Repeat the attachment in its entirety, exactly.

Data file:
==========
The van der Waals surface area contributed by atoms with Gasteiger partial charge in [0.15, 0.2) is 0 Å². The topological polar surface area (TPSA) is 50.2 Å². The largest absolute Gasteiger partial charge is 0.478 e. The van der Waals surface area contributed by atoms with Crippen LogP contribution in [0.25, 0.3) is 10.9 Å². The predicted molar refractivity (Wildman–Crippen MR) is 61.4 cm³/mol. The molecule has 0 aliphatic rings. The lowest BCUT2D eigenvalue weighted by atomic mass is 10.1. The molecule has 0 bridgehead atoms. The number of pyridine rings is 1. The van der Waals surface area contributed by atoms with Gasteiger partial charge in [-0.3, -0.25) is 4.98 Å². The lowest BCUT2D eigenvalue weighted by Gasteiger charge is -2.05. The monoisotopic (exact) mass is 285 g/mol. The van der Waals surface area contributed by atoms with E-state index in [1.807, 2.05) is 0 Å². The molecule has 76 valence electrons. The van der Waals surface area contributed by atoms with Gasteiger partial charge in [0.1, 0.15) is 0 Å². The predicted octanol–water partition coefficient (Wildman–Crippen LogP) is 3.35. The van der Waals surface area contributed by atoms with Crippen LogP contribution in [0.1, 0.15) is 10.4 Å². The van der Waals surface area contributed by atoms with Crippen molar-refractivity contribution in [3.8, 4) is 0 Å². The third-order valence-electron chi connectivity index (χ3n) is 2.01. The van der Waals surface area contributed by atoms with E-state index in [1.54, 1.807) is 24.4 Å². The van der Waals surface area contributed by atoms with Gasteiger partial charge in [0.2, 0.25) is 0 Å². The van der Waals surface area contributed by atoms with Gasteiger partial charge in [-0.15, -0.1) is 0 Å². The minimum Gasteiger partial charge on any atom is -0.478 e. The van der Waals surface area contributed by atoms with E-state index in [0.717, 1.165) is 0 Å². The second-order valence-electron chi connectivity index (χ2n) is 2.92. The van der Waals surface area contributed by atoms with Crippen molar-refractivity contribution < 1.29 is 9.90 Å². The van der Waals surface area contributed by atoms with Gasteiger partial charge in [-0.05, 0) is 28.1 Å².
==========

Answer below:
The van der Waals surface area contributed by atoms with Gasteiger partial charge in [0.15, 0.2) is 0 Å². The topological polar surface area (TPSA) is 50.2 Å². The largest absolute Gasteiger partial charge is 0.478 e. The van der Waals surface area contributed by atoms with Crippen LogP contribution in [0.25, 0.3) is 10.9 Å². The predicted molar refractivity (Wildman–Crippen MR) is 61.4 cm³/mol. The molecule has 0 aliphatic rings. The lowest BCUT2D eigenvalue weighted by atomic mass is 10.1. The molecule has 0 bridgehead atoms. The number of pyridine rings is 1. The van der Waals surface area contributed by atoms with Gasteiger partial charge in [-0.3, -0.25) is 4.98 Å². The lowest BCUT2D eigenvalue weighted by Gasteiger charge is -2.05. The monoisotopic (exact) mass is 285 g/mol. The van der Waals surface area contributed by atoms with E-state index in [1.807, 2.05) is 0 Å². The molecule has 76 valence electrons. The van der Waals surface area contributed by atoms with Gasteiger partial charge in [0.1, 0.15) is 0 Å². The predicted octanol–water partition coefficient (Wildman–Crippen LogP) is 3.35. The van der Waals surface area contributed by atoms with Crippen LogP contribution in [0.1, 0.15) is 10.4 Å². The van der Waals surface area contributed by atoms with Crippen molar-refractivity contribution in [3.8, 4) is 0 Å². The third-order valence-electron chi connectivity index (χ3n) is 2.01. The van der Waals surface area contributed by atoms with E-state index in [1.54, 1.807) is 24.4 Å². The van der Waals surface area contributed by atoms with Gasteiger partial charge in [0.2, 0.25) is 0 Å². The van der Waals surface area contributed by atoms with Gasteiger partial charge in [-0.15, -0.1) is 0 Å². The minimum Gasteiger partial charge on any atom is -0.478 e. The van der Waals surface area contributed by atoms with E-state index in [0.717, 1.165) is 0 Å². The second-order valence-electron chi connectivity index (χ2n) is 2.92. The van der Waals surface area contributed by atoms with Crippen molar-refractivity contribution < 1.29 is 9.90 Å². The van der Waals surface area contributed by atoms with Gasteiger partial charge in [-0.05, 0) is 28.1 Å².